Susan Sterber returns to the cover of Dan’s Papers‘ January 14, 2022 issue with another stunning snowy painting. Here, she discusses her art style, inspiring young artists and more.
What inspired this week’s cover art, “Snow Day?”
Across the street from my house there’s a big hill — perfect for sledding. I love to watch the kids come flying down on all sorts of sleds, tubes, toboggans and some very unique creations. Adults charging back up the hill with the kids — I had done the same many times with my daughter in years gone by. The last few years have been so hard on our children that finding joy in a fresh snow and having so much fun is great for them and us.
How was this piece created?
I saw this little group of sledders running up the hill and couldn’t resist a quick pencil sketch from my front door. The sketch blossomed into a colorful watercolor sketch in my sketch pad where I worked out the figures and the surrounding landscape. I drew the scene up on cold press watercolor paper and then completed the painting with watercolor paints. I spattered some white gauche paint to create the falling snow effect.
What makes “Snow Day” an ideal fit for a Dan’s Papers cover?
This piece reflects the joy and carefree spirit of a snow day, and Dan’s Papers serves up support and positivity to the community — something we all need right now. It’s also a seasonal timely scene typical of Long Island this time of year.
How would you describe your art style, and how did you develop it?
My style is a loose interpretation of the natural world. Watercolor lends itself to that purpose as it is such a fluid medium. I have been working in watercolors since high school.
For 36 years I worked as an art teacher and taught and learned from my students. Always looking for inspiration, I try to paint en plein air when possible and to simplify shapes and create exciting color. I have studied with many well-known artists learning different techniques that I can apply to my work. Joining art leagues, exhibiting in local galleries and winning awards are all part of creating a rich art environment.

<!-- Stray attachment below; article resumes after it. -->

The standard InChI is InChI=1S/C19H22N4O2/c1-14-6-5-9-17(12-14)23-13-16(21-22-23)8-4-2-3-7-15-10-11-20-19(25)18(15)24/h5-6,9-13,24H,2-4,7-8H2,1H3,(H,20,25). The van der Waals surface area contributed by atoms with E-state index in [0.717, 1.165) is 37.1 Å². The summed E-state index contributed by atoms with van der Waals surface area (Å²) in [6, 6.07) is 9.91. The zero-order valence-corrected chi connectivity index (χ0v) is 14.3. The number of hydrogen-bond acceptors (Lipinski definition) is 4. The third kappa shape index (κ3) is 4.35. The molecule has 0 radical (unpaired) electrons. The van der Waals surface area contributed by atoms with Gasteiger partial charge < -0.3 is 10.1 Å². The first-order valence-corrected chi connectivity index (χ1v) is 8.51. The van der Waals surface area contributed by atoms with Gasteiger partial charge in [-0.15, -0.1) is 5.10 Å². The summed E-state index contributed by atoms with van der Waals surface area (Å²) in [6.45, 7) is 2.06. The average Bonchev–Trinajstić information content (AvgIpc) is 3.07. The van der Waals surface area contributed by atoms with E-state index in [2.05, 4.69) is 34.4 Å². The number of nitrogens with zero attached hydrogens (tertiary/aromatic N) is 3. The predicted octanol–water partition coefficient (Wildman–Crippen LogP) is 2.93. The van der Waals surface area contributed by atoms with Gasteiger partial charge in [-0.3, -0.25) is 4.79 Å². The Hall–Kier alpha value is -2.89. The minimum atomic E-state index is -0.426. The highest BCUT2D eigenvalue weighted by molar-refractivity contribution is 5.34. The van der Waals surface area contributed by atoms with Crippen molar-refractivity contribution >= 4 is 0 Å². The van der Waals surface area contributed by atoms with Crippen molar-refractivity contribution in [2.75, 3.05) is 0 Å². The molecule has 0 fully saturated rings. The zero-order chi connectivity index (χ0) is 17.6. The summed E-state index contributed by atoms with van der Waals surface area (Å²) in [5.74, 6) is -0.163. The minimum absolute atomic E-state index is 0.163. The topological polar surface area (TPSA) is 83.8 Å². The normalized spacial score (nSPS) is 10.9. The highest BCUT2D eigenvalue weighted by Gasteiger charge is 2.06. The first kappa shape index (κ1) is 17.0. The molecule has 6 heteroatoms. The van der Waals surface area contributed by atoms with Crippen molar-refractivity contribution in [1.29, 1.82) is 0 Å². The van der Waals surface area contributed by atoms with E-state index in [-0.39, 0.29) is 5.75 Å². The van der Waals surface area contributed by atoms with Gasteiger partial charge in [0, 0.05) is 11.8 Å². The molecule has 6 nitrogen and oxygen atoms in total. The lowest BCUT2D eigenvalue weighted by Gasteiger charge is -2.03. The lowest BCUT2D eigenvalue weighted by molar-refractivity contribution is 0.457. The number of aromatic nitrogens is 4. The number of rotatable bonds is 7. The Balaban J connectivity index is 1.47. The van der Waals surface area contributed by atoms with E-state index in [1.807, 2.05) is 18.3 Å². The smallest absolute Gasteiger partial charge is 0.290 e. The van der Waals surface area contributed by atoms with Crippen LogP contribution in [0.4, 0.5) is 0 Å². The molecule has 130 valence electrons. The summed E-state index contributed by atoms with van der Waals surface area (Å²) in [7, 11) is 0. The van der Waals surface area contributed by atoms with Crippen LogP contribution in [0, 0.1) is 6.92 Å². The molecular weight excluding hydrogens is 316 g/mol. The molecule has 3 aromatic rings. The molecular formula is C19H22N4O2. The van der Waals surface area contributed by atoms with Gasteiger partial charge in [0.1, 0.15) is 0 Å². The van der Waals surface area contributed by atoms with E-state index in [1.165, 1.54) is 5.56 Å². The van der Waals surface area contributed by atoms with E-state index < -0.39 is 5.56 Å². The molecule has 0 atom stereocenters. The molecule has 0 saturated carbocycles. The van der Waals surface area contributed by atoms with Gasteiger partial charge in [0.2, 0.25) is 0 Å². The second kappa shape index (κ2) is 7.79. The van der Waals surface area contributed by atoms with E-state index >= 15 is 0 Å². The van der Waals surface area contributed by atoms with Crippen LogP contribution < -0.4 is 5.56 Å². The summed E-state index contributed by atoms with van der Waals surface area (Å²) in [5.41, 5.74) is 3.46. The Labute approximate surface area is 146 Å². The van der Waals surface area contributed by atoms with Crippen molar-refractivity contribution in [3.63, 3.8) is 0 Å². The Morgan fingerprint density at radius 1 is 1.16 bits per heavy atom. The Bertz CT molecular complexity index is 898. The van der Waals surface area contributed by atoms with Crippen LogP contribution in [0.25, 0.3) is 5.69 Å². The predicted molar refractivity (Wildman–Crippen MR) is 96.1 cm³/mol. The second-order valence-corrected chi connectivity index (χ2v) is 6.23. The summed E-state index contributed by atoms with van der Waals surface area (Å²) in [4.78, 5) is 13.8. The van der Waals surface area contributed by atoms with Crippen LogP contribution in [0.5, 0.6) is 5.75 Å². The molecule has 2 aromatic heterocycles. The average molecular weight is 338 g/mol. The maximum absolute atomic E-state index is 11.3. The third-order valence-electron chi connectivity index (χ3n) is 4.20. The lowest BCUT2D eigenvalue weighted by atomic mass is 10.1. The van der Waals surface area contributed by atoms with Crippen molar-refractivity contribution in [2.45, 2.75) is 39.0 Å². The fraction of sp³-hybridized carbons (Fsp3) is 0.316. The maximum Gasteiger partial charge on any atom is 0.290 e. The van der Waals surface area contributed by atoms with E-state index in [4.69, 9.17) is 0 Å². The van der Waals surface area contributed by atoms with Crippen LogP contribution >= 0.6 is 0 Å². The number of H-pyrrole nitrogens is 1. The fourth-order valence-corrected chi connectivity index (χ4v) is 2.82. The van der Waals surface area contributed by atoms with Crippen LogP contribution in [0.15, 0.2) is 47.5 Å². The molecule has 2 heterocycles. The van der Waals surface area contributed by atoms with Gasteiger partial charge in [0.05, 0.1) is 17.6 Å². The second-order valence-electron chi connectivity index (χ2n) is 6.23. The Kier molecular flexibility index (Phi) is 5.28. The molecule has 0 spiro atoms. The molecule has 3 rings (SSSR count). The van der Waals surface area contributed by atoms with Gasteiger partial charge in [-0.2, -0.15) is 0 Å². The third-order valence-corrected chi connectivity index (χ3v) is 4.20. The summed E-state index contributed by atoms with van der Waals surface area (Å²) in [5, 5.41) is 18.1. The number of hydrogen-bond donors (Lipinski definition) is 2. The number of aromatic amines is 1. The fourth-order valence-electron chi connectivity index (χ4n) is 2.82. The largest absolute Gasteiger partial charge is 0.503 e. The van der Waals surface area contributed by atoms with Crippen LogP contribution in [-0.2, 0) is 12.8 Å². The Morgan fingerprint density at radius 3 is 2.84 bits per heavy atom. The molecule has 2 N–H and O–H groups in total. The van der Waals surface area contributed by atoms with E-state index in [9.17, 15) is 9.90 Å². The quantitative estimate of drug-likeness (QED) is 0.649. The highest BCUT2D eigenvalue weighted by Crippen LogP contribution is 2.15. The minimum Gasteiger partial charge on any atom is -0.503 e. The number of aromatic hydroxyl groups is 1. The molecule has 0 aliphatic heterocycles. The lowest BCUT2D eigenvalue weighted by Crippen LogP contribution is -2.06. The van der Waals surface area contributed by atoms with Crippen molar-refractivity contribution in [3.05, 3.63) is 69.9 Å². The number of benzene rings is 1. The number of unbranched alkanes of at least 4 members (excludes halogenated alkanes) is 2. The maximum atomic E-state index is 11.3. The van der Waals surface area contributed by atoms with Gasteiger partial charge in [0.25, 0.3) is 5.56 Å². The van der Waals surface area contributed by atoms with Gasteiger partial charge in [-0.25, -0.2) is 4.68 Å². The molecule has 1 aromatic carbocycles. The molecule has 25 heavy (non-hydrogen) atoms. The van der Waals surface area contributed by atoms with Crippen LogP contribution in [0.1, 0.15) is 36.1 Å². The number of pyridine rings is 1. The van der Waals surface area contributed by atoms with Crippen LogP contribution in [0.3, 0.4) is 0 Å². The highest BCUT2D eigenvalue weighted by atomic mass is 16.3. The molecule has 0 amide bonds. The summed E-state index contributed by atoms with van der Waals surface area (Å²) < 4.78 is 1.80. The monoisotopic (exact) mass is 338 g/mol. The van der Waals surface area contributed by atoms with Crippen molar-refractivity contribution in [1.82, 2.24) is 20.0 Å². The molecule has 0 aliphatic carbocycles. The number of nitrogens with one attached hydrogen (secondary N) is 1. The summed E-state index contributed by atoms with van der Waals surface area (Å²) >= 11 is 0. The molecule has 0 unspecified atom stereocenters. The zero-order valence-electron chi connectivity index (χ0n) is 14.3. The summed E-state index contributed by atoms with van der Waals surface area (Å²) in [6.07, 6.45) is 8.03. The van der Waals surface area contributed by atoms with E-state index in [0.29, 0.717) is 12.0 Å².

What artistic accomplishment are you most proud of?
Recently, I have been seeing the work of former students being exhibited, and it is gratifying to know that I was able to inspire them and give them the tools to express themselves through their art. I think it’s so great that I was able to share art with the kids and create appreciation and interest that will stay with them as they go through life.
What do you find most rewarding about being an artist?
For me, painting is like eating or drinking — I need to do it to be happy. My quest for subject matter takes me to all the most amazing gardens, arboretums, preserves and beaches. Sometimes I paint onsite, and sometimes I walk and photograph for later studio painting. When I paint, I am completely focused and engaged. It’s my form of meditation. It’s great to capture a moment in time and be able to share it in a painting.
Where can your work be seen in the coming weeks, both online and up close?
I have a painting on display in the 60th Long Island Artists Exhibition at the Art league of Long Island, Jeanie Tengelsen Gallery, 107 East Deer Park Road, Dix Hills through January 21. Another painting, also at the Jeanie Tengelsen Gallery, will be in the Members Exhibition 2022, March 19 to April 8.
Would you like to share any closing thoughts?
I hope that sharing my paintings fosters appreciation for and exploration of the beautiful natural world around us. The more we get out and enjoy it, especially now, the more we will want to share and conserve it for our children. A walk in the woods or on the seashore can be so peaceful and calming.
I have painted not only from my exploration on Long Island, but also from my travels to Arizona, Massachusetts, Florida, New York City, Upstate New York, Montreal and Europe.
For more information about the 60th Long Island Artists Exhibition, visit artleagueli.org/exhibitions.